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Should everyone be screened for prostate cancer?

Categories: Men's Health

For American men, the lifetime risk of developing prostate cancer is 16%, while dying from the cancer is only 2.9%. Prostate cancer survival involves a number of factors, including the extent of the tumor at time of diagnosis, with more localized disease having better outcomes. However in autopsy studies, prostate cancer is found in 1/3 of men under 80 years old and 2/3 of older men, suggesting that prostate cancer grows so slowly that most men die of other causes before the cancer is clinically significant.

So while it is clear that early detection and treatment of prostate cancer improves treatment effectiveness, the benefits of screening men for it are less clear. The US Preventative Service Task Force recommends against screening, while both the American Cancer Society and American Urological Society emphasize individualized decision making. Ultimately, it is important for any man to discuss his personal risks and benefits of screening with his doctor before deciding.

As such, here are some questions everyone should consider before prostate cancer screening:

  • Who is at an increased risk for prostate cancer?
Risk factors for prostate cancer include age (rarely occurs before age 40), ethnicity (more common in African-Americans), and family history of prostate cancer.
  • What are the screening tests for prostate cancer?
1. Digital rectal exam (DRE): This exam allows the practitioner to feel the size and shape of the prostate gland. It can detect asymmetry, changes in consistency, or nodules in the prostate. However, only 85% of prostate cancers occur in a location that can be detected by the DRE. For this reason, it is usually used in conjunction with PSA (below).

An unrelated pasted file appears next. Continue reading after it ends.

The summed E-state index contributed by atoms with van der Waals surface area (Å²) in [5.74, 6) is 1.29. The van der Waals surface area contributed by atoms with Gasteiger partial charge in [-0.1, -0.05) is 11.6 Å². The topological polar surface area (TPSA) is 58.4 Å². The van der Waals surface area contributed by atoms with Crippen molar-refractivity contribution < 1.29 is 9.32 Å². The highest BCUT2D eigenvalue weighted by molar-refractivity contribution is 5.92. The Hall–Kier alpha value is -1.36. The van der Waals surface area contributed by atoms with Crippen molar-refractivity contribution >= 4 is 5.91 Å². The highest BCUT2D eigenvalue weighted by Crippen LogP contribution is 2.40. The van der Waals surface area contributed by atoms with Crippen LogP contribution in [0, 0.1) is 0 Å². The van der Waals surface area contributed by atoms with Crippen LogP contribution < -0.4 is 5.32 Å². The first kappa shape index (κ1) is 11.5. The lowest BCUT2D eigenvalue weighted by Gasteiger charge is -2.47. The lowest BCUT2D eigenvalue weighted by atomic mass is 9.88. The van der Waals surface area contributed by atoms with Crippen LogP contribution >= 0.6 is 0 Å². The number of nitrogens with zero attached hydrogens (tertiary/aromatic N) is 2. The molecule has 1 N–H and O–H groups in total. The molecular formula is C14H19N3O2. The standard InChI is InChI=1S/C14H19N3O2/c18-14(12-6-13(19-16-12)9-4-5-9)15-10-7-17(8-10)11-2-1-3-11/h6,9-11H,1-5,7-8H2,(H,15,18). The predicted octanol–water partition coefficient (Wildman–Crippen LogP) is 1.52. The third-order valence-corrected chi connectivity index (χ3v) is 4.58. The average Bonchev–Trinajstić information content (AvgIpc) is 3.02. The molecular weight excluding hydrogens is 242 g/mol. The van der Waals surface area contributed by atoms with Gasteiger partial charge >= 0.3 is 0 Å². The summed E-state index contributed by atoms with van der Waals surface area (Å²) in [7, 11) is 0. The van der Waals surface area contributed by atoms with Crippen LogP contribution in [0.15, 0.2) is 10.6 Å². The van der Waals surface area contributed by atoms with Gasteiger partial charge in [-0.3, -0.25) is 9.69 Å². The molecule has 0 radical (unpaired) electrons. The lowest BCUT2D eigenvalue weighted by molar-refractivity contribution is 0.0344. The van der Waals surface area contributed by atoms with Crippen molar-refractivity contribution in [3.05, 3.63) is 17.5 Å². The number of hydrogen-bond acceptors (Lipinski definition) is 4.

2. Prostate specific antigen (PSA): PSA is a protein produced by the prostate and found in the blood. Conditions that may elevate the PSA include prostate inflammation/infection, benign enlargement of the prostate, and local trauma. One drawback of this test is that it cannot reliably distinguish between cancer, benign prostate enlargement, or inflammation.
  • What happens after an abnormal screening test?
Confirmation of results by prostate biopsy is the next step. If cancer is found, the cancer is then staged and treated. However, even if no cancer is found, cancer may still be present because prostate biopsy is not a perfect test. Repeat biopsies may be needed. The complications of biopsy include pain, infection, rectal/urinary tract bleeding and urinary tract obstruction.
  • What is the harm of screening?
Harm primarily occurs from unnecessary prostate biopsies. Screening may identify cancers that would never have become clinically significant. Patients are then subjected to unnecessary biopsies and the psychological stress of being diagnosed with cancer. Furthermore, patients with negative biopsy results may be distressed as biopsy results cannot conclusively rule out cancer, leading to chronic anxiety.
  • What is the benefit of screening?
The goal of screening is early diagnosis and treatment so that cancers can be put into remission or even cured, with the ultimate objective being the prevention of deaths and decreasing mortality rates. However, of the two major trials (ERSPC & PLCO screening trial) investigating the effectiveness of prostate cancer screening, only the ERSPC showed a reduction in cancer deaths with screening. Both studies found prostate cancer screening did not affect a man’s overall mortality.

As always, if you have questions or concerns, it is best to meet with your physician.


1 Ries, LAG, Melbert, D, Krapcho, M, et al (Eds). SEER Cancer Statistics Review, 1975-2004, National Cancer Institute, Bethesda, MD 2007. Available at: http://seer.cancer.gov/csr/1975_2004/

2 Dorr VJ, Williamson SK, Stephens RL. An evaluation of prostate-specific antigen as a screening test for prostate cancer. Arch Intern Med. 1993;153(22):2529.

3 Epstein JI. Pathology of prostatic neoplasia. In: Campbell's Urology, 8th ed, Walsh PC (Ed), Saunders, Philadelphia 2002.

4 Bare R, Hart L, McCullough DL. Correlation of prostate-specific antigen and prostate-specific antigen density with outcome of prostate biopsy. Urology. 1994;43(2):191.

5 Jung K, Meyer A, Lein M, Rudolph B, Schnorr D, Loening SA. Ratio of free-to-total prostate specific antigen in serum cannot distinguish patients with prostate cancer from those with chronic inflammation of the prostate. J Urol. 1998;159(5):1595